Antitrust Lawsuit Challenges NCAA over Amount of Aid to Student Athletes

Mar 24, 2006

Three former student athletes have filed an antitrust lawsuit against the NCAA, alleging that the NCAA’s rule requiring its members to cover some, but not all, of a student athlete’s expenses while attending college is an antitrust violation. In essence, they are arguing that the NCAA is a collusive monopsony.
The plaintiffs — former Stanford football player Jason White, former UCLA football player Brian Polak and former University of San Francisco basketball player Jovan Harris — are represented by the Los Angeles law firms of Susman Godfrey and Blecher & Collins.
Their argument hinges on the belief that the NCAA and its membership does “not allow student athletes the share of the revenues that they would obtain in a more competitive market.”
Further, the plaintiffs suggested that through an “unlawful horizontal agreement” that the NCAA and its members “have short-changed student athletes by imposing an artificial cap on the amount of financial aid any athlete may receive in the form of an athletic scholarship, ‘grant-in-aid’ (GIA). The artificial cap on financial aid is set below the amount of the cost of attendance (COA) that any student would incur to attend the relevant colleges or universities.”
They went on to note that so-called “full” scholarships are “insufficient to cover normal and usual expenses, such as school supplies, recommended textbooks, laundry expenses, health and disability insurance, travel costs and incidental expenses.” They also noted that the NCAA has admitted that those student athletes on “full” scholarships must still cover $2,500 in “out-of-pocket expenses.”
The plaintiffs quoted a 2003 letter that NCAA President Myles Brand wrote to the Denver Post in which he suggested that he would favor the idea of “providing the full cost of attendance.”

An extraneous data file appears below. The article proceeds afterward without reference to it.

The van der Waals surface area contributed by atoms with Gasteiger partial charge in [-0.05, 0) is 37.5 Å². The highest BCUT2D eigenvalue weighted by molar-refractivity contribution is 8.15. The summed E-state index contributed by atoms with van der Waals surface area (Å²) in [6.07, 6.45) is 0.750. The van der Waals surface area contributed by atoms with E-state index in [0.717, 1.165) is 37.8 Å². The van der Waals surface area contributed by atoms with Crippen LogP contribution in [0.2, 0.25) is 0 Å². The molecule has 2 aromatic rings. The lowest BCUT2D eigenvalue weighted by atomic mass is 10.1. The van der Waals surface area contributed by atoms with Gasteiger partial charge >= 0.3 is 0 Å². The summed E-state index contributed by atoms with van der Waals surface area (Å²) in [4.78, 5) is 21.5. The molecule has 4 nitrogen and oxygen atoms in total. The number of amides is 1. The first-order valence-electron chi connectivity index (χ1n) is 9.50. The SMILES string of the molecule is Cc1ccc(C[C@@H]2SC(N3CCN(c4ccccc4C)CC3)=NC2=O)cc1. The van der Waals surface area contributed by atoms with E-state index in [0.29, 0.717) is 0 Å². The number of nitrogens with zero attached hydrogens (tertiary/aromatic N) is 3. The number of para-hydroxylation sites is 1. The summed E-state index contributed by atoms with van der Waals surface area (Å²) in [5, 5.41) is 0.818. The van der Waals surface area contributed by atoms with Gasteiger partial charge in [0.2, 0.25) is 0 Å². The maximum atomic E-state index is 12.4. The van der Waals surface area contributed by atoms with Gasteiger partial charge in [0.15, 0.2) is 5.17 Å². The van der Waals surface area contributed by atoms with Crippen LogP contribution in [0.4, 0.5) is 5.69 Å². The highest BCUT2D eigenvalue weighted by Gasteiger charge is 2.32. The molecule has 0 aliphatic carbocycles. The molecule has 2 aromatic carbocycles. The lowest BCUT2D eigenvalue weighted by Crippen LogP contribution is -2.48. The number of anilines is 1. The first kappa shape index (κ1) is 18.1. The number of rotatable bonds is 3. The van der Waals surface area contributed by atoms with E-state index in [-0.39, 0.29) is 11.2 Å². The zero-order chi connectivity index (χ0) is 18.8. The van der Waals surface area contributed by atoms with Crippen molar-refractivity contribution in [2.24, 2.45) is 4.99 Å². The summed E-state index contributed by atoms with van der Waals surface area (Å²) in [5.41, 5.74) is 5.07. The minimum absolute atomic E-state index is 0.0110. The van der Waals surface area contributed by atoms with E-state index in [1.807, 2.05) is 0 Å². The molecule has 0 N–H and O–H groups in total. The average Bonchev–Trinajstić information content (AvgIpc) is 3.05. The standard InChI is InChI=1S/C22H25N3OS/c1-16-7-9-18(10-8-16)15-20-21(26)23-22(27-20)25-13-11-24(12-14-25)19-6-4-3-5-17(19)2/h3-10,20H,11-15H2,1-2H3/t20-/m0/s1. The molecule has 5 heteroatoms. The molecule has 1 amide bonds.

Seeking class-action status for all past participants in football and men’s basketball at Division 1-A schools over the past four years, the plaintiffs went on to describe their objective as the elimination of the “artificial GIA cap” and to provide student athletes with aid that covers the full COA. The plaintiffs are also seeking damages based on the scholarship payments that they would have received “absent the NCAA’s unlawful agreement to impose the GIA cap.”
After defining the relevant market as the markets for major college football and men’s basketball, the plaintiffs argued that the demand for student athletes in these markets is such that, “absent the unlawful GIA cap, each student athlete in the class would have received a grant equal to the COA.”
They then sought to build a case that the GIAs awarded to student athletes “are commercial transactions that affect interstate commerce. By adopting and enforcing the agreement to cap the GIA amount that member institutions may provide student athletes, the NCAA deprives student athletes of millions of dollars in additional financial aid each year.”
Finally, they also sought to draw a parallel with Law v. NCAA, 134 F.3d 1010 (10th Cir. 1998) in which 10th U.S. Circuit Court of Appeals affirmed a district court’s decision that the salary restrictions placed on assistant coaches at the time was an unlawful restraint of trade. After a subsequent damages verdict in the coaches’ favor, that case settled for $54.5 million.
Jeffrey L. Harrison, a professor and authority on antitrust law at the University of Florida, told Sports Litigation Alert that it appeared the plaintiffs were tempering their demand in hopes of being successful.
“I think it is interesting that the plaintiffs seem to concede that they would have difficulties asking for the difference between the GIA and market value for player,” he said. “Instead they are willing to go with an actual cost cap.”
One reason is the NCAA might come back with a good pro-competitive/product necessity defense if the plaintiffs got too greedy, he said.
As it stands, the NCAA could be facing potential damages of $345 million. That number is arrived at by multiplying the 11,500 football and basketball scholarships given out each year at the specified schools by the $10,000 increase (over four years) that each would be arrived at. That number — $115 million – could be trebled to approximately $345 million.


Articles in Current Issue